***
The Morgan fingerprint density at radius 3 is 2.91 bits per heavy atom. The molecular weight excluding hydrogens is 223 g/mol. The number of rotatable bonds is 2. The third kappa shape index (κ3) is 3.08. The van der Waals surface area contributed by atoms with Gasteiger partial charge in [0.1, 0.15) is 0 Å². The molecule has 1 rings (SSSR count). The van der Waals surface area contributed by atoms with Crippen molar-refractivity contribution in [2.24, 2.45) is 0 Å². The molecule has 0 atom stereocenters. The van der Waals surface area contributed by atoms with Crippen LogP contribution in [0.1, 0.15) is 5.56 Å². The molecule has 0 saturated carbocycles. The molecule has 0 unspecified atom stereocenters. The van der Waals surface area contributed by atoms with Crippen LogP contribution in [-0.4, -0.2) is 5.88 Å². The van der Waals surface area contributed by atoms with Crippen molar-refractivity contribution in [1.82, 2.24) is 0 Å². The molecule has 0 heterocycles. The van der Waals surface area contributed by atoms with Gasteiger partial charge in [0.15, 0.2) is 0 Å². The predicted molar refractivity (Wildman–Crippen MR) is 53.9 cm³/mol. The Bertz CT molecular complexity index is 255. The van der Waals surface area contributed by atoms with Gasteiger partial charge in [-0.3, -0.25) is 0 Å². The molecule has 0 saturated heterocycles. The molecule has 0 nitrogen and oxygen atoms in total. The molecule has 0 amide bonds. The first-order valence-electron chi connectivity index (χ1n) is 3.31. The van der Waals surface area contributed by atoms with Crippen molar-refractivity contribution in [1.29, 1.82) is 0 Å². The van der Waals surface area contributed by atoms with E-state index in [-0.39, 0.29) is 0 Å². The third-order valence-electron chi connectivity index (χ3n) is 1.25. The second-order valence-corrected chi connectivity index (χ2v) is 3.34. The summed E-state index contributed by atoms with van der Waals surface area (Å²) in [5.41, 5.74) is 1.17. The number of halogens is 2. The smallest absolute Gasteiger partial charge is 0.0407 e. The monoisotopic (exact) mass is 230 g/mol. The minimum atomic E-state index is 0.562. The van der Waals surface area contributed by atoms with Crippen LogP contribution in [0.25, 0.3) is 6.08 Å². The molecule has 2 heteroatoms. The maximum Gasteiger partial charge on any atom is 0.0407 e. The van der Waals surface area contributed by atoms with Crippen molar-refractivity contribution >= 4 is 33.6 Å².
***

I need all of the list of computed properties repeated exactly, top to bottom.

The Morgan fingerprint density at radius 3 is 2.91 bits per heavy atom. The molecular weight excluding hydrogens is 223 g/mol. The number of rotatable bonds is 2. The third kappa shape index (κ3) is 3.08. The van der Waals surface area contributed by atoms with Gasteiger partial charge in [0.1, 0.15) is 0 Å². The molecule has 1 rings (SSSR count). The van der Waals surface area contributed by atoms with Crippen molar-refractivity contribution in [2.24, 2.45) is 0 Å². The molecule has 0 atom stereocenters. The van der Waals surface area contributed by atoms with Crippen LogP contribution in [0.1, 0.15) is 5.56 Å². The molecule has 0 saturated carbocycles. The molecule has 0 unspecified atom stereocenters. The van der Waals surface area contributed by atoms with Crippen LogP contribution in [-0.4, -0.2) is 5.88 Å². The van der Waals surface area contributed by atoms with Crippen molar-refractivity contribution in [1.82, 2.24) is 0 Å². The molecule has 0 heterocycles. The van der Waals surface area contributed by atoms with Gasteiger partial charge in [0.15, 0.2) is 0 Å². The predicted molar refractivity (Wildman–Crippen MR) is 53.9 cm³/mol. The Bertz CT molecular complexity index is 255. The van der Waals surface area contributed by atoms with Gasteiger partial charge in [-0.3, -0.25) is 0 Å². The molecule has 0 saturated heterocycles. The molecule has 0 nitrogen and oxygen atoms in total. The molecule has 0 amide bonds. The first-order valence-electron chi connectivity index (χ1n) is 3.31. The van der Waals surface area contributed by atoms with Crippen molar-refractivity contribution in [1.29, 1.82) is 0 Å². The van der Waals surface area contributed by atoms with E-state index in [-0.39, 0.29) is 0 Å². The third-order valence-electron chi connectivity index (χ3n) is 1.25. The second-order valence-corrected chi connectivity index (χ2v) is 3.34. The summed E-state index contributed by atoms with van der Waals surface area (Å²) in [5.41, 5.74) is 1.17. The number of halogens is 2. The smallest absolute Gasteiger partial charge is 0.0407 e. The monoisotopic (exact) mass is 230 g/mol. The minimum atomic E-state index is 0.562. The van der Waals surface area contributed by atoms with Crippen LogP contribution in [0.25, 0.3) is 6.08 Å². The molecule has 2 heteroatoms. The maximum Gasteiger partial charge on any atom is 0.0407 e. The van der Waals surface area contributed by atoms with Crippen molar-refractivity contribution >= 4 is 33.6 Å².